Jimenez wins his second Mitsubishi Electric Championship at Hualalai in playoff

  • Miguel Angel Jimenez kisses the trophy after winning the Mitsubishi Electric Championship at Hualalai on Saturday. (Elizabeth Pitts/West Hawaii Today)
  • Miguel Angel Jimenez holds up his cigar after winning the Mitsubishi Electric Championship at Hualalai on Saturday. (Elizabeth Pitts/West Hawaii Today)

KAILUA-KONA — Walking off the 18th green toward the makau hook trophy waiting for him, Miguel Angel Jimenez had his own celebration in mind.

The 56-year-old Spaniard pulled out a cigar and lit it, taking a big puff before stretching his arms out for the cheering crowd who had just witnessed Jimenez win his second Mitsubishi Electric Championship at Hualalai in dramatic fashion.


Jimenez finished regulation of the final round Saturday 5-under 67 and in a three-way tie with Ernie Els and Fred Couples, all at 14-under overall. Jimenez birdied the second hole of the playoff to win the PGA Tour Champions’ opening tournament for the first time since 2015.

The pressure of playing in a playoff wasn’t lost on Jimenez, but his familiarity with the Hualalai Golf Course and his fellow 14-under players kept him calm.

“You feel tense, but no nerves,” Jimenez said after winning the playoff. “It’s lucky we were playing well the last few holes and make a few birdies to jump into 14-under par.”

Jimenez was 11-under after the front nine, but three consecutive birdies on the 13th, 14th, and 15th holes caught him back up to the day’s leaders.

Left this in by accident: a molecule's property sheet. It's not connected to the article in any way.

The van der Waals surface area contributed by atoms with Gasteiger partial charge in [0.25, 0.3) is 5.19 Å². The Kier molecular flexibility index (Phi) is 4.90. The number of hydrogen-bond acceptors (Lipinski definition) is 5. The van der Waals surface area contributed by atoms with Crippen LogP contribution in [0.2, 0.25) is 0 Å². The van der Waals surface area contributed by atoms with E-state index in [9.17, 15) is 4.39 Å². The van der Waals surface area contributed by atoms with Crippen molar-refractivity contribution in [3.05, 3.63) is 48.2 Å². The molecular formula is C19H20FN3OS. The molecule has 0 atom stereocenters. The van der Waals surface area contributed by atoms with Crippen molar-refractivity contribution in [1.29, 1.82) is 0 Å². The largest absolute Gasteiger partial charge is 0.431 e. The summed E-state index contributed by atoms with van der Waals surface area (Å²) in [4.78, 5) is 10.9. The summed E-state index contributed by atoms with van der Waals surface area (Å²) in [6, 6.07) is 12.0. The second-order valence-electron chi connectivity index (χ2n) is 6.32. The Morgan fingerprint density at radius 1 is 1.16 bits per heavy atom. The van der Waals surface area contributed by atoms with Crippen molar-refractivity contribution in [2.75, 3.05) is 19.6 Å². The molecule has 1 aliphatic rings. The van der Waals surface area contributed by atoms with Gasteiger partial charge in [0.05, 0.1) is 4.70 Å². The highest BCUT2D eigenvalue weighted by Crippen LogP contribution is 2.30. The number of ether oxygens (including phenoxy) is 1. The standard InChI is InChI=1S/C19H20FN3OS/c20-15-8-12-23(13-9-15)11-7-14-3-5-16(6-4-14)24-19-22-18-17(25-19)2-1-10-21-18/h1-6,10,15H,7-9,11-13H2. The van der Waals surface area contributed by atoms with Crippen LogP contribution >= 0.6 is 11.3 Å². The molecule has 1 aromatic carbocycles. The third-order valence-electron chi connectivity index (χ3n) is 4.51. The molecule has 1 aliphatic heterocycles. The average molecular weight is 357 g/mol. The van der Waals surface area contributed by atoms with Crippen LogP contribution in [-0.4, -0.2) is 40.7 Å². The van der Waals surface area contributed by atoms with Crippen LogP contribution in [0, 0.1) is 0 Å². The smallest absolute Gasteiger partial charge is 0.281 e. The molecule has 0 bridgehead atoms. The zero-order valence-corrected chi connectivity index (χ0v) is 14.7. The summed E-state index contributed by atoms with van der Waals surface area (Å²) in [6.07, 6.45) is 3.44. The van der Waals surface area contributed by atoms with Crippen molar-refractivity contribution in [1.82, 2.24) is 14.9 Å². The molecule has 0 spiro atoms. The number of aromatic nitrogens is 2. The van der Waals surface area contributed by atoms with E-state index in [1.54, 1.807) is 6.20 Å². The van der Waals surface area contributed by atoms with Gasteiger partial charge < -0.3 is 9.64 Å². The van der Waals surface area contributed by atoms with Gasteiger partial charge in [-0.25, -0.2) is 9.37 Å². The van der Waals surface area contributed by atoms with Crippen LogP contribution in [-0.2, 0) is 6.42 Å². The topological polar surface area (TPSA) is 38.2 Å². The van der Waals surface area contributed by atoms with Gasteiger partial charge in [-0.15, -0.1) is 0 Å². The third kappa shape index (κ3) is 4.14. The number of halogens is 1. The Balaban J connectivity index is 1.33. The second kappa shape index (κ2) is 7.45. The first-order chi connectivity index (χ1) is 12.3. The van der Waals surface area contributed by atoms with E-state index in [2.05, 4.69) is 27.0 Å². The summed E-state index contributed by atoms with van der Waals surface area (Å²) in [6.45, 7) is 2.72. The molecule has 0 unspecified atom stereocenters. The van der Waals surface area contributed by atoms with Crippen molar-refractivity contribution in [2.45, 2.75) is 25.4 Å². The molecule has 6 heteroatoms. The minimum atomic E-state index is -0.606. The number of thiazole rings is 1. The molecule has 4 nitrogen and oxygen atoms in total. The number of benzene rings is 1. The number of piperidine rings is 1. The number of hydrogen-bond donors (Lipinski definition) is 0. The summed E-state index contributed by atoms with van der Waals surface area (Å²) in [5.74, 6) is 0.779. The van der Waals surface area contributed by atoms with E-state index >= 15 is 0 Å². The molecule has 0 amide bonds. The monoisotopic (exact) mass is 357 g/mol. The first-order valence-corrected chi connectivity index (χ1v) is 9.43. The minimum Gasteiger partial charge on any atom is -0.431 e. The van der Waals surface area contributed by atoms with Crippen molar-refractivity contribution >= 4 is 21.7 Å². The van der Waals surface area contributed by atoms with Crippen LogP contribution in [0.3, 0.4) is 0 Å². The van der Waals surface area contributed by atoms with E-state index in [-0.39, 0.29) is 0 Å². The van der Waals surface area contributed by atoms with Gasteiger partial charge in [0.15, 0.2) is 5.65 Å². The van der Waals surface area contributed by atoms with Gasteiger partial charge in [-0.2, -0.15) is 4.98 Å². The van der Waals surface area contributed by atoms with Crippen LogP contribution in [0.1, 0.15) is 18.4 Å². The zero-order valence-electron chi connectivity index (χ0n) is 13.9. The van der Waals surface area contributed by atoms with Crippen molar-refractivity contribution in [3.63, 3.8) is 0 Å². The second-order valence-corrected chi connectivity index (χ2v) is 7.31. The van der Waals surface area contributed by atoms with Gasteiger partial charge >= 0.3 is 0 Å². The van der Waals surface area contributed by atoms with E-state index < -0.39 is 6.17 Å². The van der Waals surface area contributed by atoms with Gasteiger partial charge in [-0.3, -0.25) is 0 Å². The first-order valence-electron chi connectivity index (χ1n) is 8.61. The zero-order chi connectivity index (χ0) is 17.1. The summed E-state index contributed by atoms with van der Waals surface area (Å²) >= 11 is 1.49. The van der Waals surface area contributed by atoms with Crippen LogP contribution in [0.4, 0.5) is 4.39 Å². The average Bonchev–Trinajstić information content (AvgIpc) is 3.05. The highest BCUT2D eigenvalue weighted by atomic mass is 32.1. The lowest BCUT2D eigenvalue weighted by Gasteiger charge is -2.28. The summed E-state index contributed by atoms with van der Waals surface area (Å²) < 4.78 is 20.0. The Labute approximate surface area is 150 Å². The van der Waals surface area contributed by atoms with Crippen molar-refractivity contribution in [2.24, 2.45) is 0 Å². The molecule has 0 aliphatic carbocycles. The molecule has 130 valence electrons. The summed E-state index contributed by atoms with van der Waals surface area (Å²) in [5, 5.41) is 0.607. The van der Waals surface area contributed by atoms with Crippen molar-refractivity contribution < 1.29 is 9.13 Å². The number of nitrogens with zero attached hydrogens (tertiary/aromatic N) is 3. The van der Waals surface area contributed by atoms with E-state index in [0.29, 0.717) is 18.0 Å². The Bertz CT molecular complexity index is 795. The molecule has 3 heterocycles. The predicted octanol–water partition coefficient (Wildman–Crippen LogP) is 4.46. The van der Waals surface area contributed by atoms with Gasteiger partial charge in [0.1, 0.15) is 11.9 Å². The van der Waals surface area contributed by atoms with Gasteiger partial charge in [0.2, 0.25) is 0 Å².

“When I saw the scoreboard, I said to my caddie, the winning score is going to be 15-under par, and we need to hurry up and make a birdie,” Jimenez said. “Made three birdies in a row, and 14-under par, and then here we are.”

Couples was eliminated on the first hole of the playoff. This marks the third time Couples has finished in second at the tournament. He was runner-up to Tom Watson in 2010 and runner-up to Bernhard Langer in 2017.

PGA Tour Champions rookie Els said the playoff loss at his first tournament on the tour was “disappointing.”

“I would have loved to get it through,” Els said. “But, I had a couple of chances, didn’t quite get the right speed or the right line, but all good. Congrats to Miguel.”

Els had a bogey-free day and eagled the par-5 fourth hole, but missed his putt on the 18th hole by inches to finish the second playoff hole at even-par.

“But it’s been a good week and excellent as always in Hawaii,” Els said. “Playing with the guys that I played with as I grew up through the Tour, a lot of these guys were kind of my mentors through my time, so it’s nice to come back and play with them again.”

Regulation almost ended in a four-man tie, with Langer also at 14-under before teeing off on the par-three 17th hole.

It was one of the many pockets of lava that dot Hualalai’s course that finished Langer’s chances of competing in the playoff. Langer’s ball nestled itself in the ragged rocks after the wind picked up his tee shot, and Langer scored a double bogey on the 17th.

Langer finished the final round of the tournament 1-under 71.

Woody Austin, the leader after the second round Friday, finished the tournament tied for ninth place at 10-under.


The victory at Hualalai marks Jimenez’s ninth career PGA Tour Champions win, and places him at the top of the Schwab Cup rankings at the start of the tour’s season.

“My first time I came here and I won, and now five years after coming back here, I win,” Jimenez said. “I play well every year here and it’s nice to have a second time.”

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